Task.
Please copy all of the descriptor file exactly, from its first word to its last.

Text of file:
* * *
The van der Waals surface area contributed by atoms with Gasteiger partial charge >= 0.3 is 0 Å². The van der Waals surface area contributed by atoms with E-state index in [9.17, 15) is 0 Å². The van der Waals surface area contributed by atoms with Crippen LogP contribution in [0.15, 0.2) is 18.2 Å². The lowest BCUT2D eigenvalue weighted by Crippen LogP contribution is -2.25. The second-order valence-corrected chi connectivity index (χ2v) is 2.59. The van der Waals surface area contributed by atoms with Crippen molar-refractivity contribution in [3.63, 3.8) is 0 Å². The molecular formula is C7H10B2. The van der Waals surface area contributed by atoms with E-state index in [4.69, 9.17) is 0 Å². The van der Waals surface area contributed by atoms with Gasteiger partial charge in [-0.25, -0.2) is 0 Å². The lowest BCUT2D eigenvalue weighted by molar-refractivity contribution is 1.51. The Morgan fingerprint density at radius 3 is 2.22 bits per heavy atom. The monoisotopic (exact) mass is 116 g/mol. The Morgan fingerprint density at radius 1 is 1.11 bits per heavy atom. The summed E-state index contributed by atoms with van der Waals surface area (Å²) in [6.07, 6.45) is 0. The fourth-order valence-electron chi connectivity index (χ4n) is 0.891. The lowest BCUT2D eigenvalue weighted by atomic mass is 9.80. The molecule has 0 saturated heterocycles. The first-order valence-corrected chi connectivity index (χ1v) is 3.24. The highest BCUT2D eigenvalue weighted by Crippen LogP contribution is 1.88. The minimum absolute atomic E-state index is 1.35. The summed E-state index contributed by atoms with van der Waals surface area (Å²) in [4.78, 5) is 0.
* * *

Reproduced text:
The van der Waals surface area contributed by atoms with Gasteiger partial charge >= 0.3 is 0 Å². The van der Waals surface area contributed by atoms with E-state index in [9.17, 15) is 0 Å². The van der Waals surface area contributed by atoms with Crippen LogP contribution in [0.15, 0.2) is 18.2 Å². The lowest BCUT2D eigenvalue weighted by Crippen LogP contribution is -2.25. The second-order valence-corrected chi connectivity index (χ2v) is 2.59. The van der Waals surface area contributed by atoms with Crippen molar-refractivity contribution in [3.63, 3.8) is 0 Å². The molecular formula is C7H10B2. The van der Waals surface area contributed by atoms with E-state index in [4.69, 9.17) is 0 Å². The van der Waals surface area contributed by atoms with Gasteiger partial charge in [-0.25, -0.2) is 0 Å². The lowest BCUT2D eigenvalue weighted by molar-refractivity contribution is 1.51. The Morgan fingerprint density at radius 3 is 2.22 bits per heavy atom. The monoisotopic (exact) mass is 116 g/mol. The Morgan fingerprint density at radius 1 is 1.11 bits per heavy atom. The summed E-state index contributed by atoms with van der Waals surface area (Å²) in [6.07, 6.45) is 0. The fourth-order valence-electron chi connectivity index (χ4n) is 0.891. The lowest BCUT2D eigenvalue weighted by atomic mass is 9.80. The molecule has 0 saturated heterocycles. The first-order valence-corrected chi connectivity index (χ1v) is 3.24. The highest BCUT2D eigenvalue weighted by Crippen LogP contribution is 1.88. The minimum absolute atomic E-state index is 1.35. The summed E-state index contributed by atoms with van der Waals surface area (Å²) in [4.78, 5) is 0.